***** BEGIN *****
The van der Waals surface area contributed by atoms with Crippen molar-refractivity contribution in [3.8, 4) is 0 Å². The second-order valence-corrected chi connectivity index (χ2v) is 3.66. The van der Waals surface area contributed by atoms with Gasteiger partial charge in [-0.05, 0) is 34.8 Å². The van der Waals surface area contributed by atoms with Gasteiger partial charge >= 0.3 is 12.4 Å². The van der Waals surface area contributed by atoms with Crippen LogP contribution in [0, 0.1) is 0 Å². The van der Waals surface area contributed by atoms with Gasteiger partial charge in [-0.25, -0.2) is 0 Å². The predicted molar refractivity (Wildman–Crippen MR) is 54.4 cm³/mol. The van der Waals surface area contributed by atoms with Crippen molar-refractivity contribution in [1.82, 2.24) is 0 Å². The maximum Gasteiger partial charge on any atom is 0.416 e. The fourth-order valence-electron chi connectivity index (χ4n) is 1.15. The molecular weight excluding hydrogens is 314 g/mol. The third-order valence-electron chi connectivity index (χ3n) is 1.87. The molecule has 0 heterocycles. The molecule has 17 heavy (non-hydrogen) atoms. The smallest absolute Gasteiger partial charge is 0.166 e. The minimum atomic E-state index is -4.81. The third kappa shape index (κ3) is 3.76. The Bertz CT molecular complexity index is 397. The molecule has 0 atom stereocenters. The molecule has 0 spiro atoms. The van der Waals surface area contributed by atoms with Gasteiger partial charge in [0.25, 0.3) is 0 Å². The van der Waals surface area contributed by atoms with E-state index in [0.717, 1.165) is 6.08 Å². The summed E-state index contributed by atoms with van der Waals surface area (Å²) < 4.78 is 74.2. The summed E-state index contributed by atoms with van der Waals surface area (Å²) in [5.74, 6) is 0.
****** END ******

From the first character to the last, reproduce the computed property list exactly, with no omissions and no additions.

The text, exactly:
The van der Waals surface area contributed by atoms with Crippen molar-refractivity contribution in [3.8, 4) is 0 Å². The second-order valence-corrected chi connectivity index (χ2v) is 3.66. The van der Waals surface area contributed by atoms with Gasteiger partial charge in [-0.05, 0) is 34.8 Å². The van der Waals surface area contributed by atoms with Gasteiger partial charge >= 0.3 is 12.4 Å². The van der Waals surface area contributed by atoms with Crippen LogP contribution in [0, 0.1) is 0 Å². The van der Waals surface area contributed by atoms with Gasteiger partial charge in [-0.25, -0.2) is 0 Å². The predicted molar refractivity (Wildman–Crippen MR) is 54.4 cm³/mol. The van der Waals surface area contributed by atoms with Crippen molar-refractivity contribution in [1.82, 2.24) is 0 Å². The maximum Gasteiger partial charge on any atom is 0.416 e. The fourth-order valence-electron chi connectivity index (χ4n) is 1.15. The molecular weight excluding hydrogens is 314 g/mol. The third-order valence-electron chi connectivity index (χ3n) is 1.87. The molecule has 0 heterocycles. The molecule has 17 heavy (non-hydrogen) atoms. The smallest absolute Gasteiger partial charge is 0.166 e. The minimum atomic E-state index is -4.81. The third kappa shape index (κ3) is 3.76. The Bertz CT molecular complexity index is 397. The molecule has 0 atom stereocenters. The molecule has 0 spiro atoms. The van der Waals surface area contributed by atoms with Gasteiger partial charge in [0.25, 0.3) is 0 Å². The van der Waals surface area contributed by atoms with E-state index in [0.717, 1.165) is 6.08 Å². The summed E-state index contributed by atoms with van der Waals surface area (Å²) < 4.78 is 74.2. The summed E-state index contributed by atoms with van der Waals surface area (Å²) in [5.74, 6) is 0.